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Postcolonial and Feminist Grotesque

Texts of Contemporary Excess

Maria Sofia Pimentel Biscaia

Based on a dialogical premise, this book provides a comparative analysis of two interrelated literary fields: postcolonial and women’s/feminist, viewed through the ideological and aesthetic prism of the grotesque. The author examines the work of novelists such as Githa Hariharan, Salman Rushdie, Gabriel García Márquez, Robert Coover and Ben Okri, selected to reveal the range and intensity of the grotesque in contemporary fiction through their de/constructions of gender and postcolonial politics.
Complementary fields with the grotesque are considered through theorisations of Mary Russo, Julia Kristeva, Martha Reineke, René Girard and other intellectuals. Various literary formulations/frameworks are discussed to supplement views presented in the canonical texts of Mikhail Bakhtin and Wolfgang Kayser: post-colonial feminine identity/alterity/exoticism; postcolonial national identity; female grotesqueness and animal metamorphosis; abjectification; the principle of sacrificial economy; mythologisations of feminine martyrdom and motherhood; religious and political tyranny associated with imperialism and re-appropriation of carnivalesque-grotesque types in postmodernity.

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Cultural and Literary Criticism: Locations of the Grotesque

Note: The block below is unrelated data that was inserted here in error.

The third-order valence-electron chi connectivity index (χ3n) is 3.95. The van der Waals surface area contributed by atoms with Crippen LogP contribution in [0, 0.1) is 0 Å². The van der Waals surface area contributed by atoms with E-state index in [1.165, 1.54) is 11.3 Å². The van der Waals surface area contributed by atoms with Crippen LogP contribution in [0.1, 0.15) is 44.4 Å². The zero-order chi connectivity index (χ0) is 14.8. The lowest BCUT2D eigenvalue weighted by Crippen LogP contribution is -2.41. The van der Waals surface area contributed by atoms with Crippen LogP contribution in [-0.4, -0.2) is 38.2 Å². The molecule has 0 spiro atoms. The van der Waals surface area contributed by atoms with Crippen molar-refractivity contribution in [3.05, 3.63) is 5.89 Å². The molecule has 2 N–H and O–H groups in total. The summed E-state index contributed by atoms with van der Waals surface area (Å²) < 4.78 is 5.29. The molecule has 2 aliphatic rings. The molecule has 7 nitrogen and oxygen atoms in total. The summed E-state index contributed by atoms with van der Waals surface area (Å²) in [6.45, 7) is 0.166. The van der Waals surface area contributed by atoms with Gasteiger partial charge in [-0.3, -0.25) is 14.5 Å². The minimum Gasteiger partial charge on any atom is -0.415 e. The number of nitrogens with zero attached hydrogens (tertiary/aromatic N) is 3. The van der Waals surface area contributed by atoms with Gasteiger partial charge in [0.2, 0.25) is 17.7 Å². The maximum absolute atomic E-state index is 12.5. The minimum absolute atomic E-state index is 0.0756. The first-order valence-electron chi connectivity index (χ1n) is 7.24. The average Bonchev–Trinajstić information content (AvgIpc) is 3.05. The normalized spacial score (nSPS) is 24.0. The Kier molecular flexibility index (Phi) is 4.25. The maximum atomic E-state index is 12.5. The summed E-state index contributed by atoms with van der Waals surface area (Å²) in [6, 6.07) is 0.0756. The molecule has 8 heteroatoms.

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1. Introduction If I seem a little bizarre, remember the wild pro- fusion of my inheritance… perhaps, if one wishes to remain an individual in the midst of the teem- ing multitude, one must make oneself grotesque. Salman Rushdie, Midnight’s Children, 109 The passage in The Satanic Verses (1988) describing the metamorphosis of an Indian man into a giant goat arises in the reader conflicting feelings ranging from repulsion to amusement. Saladin Chamcha himself giggles at the sight of his hairy legs, hoofs and horns, incredulous at his new self. At the same time he is made to personify evil. The scene has convinc- ingly been discussed as a metaphor for animalisation, a sort of objectifi- cation to which immigrants from former colonies are submitted on their arrival to England1. Gibreel Farishta and Saladin Chamcha, the two Indi- ans who contend throughout The Satanic Verses, go through manifest physical changes after treading on English ground: Gibreel exhibits a halo and Saladin metamorphoses into a bleating goat. The latter is di- rected to a sanatorium where he encounters all sorts of zoological hu- mans: a manticore, a water-buffalo woman, Nigerian men with sturdy tails, Senegalese snake-men, a wolf-man, giraffe-necked women, rhinoc- eros-men and individuals partially plant, giant insect, brick and stone, and even glass-skinned. It could be argued that these metamorphoses make visible the type of strangeness and sense of estrangement caused by foreigness and particularly by immigration. They are marks of their difference. However, when goatish Saladin enquiries about all...

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